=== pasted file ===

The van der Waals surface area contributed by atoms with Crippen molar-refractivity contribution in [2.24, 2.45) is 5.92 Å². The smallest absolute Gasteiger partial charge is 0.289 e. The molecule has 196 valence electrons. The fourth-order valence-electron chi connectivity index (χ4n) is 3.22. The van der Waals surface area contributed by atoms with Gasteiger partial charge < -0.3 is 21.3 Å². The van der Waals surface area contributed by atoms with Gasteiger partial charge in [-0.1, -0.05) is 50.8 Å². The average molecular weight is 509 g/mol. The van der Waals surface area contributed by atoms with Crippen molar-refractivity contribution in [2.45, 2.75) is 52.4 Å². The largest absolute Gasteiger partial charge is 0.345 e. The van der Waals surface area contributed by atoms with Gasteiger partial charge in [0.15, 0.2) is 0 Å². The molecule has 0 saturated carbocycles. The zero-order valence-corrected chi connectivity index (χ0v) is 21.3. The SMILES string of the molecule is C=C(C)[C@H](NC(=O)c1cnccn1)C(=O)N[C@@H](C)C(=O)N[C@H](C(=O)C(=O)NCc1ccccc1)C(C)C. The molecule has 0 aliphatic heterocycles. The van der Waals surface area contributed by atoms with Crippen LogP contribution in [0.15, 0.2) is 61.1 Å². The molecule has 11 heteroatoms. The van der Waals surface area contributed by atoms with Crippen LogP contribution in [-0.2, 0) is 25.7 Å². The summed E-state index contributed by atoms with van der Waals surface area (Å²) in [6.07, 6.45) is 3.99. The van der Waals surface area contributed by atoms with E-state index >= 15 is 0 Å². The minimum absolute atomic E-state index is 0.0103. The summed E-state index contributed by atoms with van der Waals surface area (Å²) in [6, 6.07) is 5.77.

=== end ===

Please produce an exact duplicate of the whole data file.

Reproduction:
The van der Waals surface area contributed by atoms with Crippen molar-refractivity contribution in [2.24, 2.45) is 5.92 Å². The smallest absolute Gasteiger partial charge is 0.289 e. The molecule has 196 valence electrons. The fourth-order valence-electron chi connectivity index (χ4n) is 3.22. The van der Waals surface area contributed by atoms with Gasteiger partial charge < -0.3 is 21.3 Å². The van der Waals surface area contributed by atoms with Gasteiger partial charge in [-0.1, -0.05) is 50.8 Å². The average molecular weight is 509 g/mol. The van der Waals surface area contributed by atoms with Crippen molar-refractivity contribution in [2.45, 2.75) is 52.4 Å². The largest absolute Gasteiger partial charge is 0.345 e. The van der Waals surface area contributed by atoms with Gasteiger partial charge in [0.15, 0.2) is 0 Å². The molecule has 0 saturated carbocycles. The zero-order valence-corrected chi connectivity index (χ0v) is 21.3. The SMILES string of the molecule is C=C(C)[C@H](NC(=O)c1cnccn1)C(=O)N[C@@H](C)C(=O)N[C@H](C(=O)C(=O)NCc1ccccc1)C(C)C. The molecule has 0 aliphatic heterocycles. The van der Waals surface area contributed by atoms with Crippen LogP contribution in [0.15, 0.2) is 61.1 Å². The molecule has 11 heteroatoms. The van der Waals surface area contributed by atoms with Crippen LogP contribution in [-0.2, 0) is 25.7 Å². The summed E-state index contributed by atoms with van der Waals surface area (Å²) in [6.07, 6.45) is 3.99. The van der Waals surface area contributed by atoms with E-state index >= 15 is 0 Å². The minimum absolute atomic E-state index is 0.0103. The summed E-state index contributed by atoms with van der Waals surface area (Å²) in [6, 6.07) is 5.77.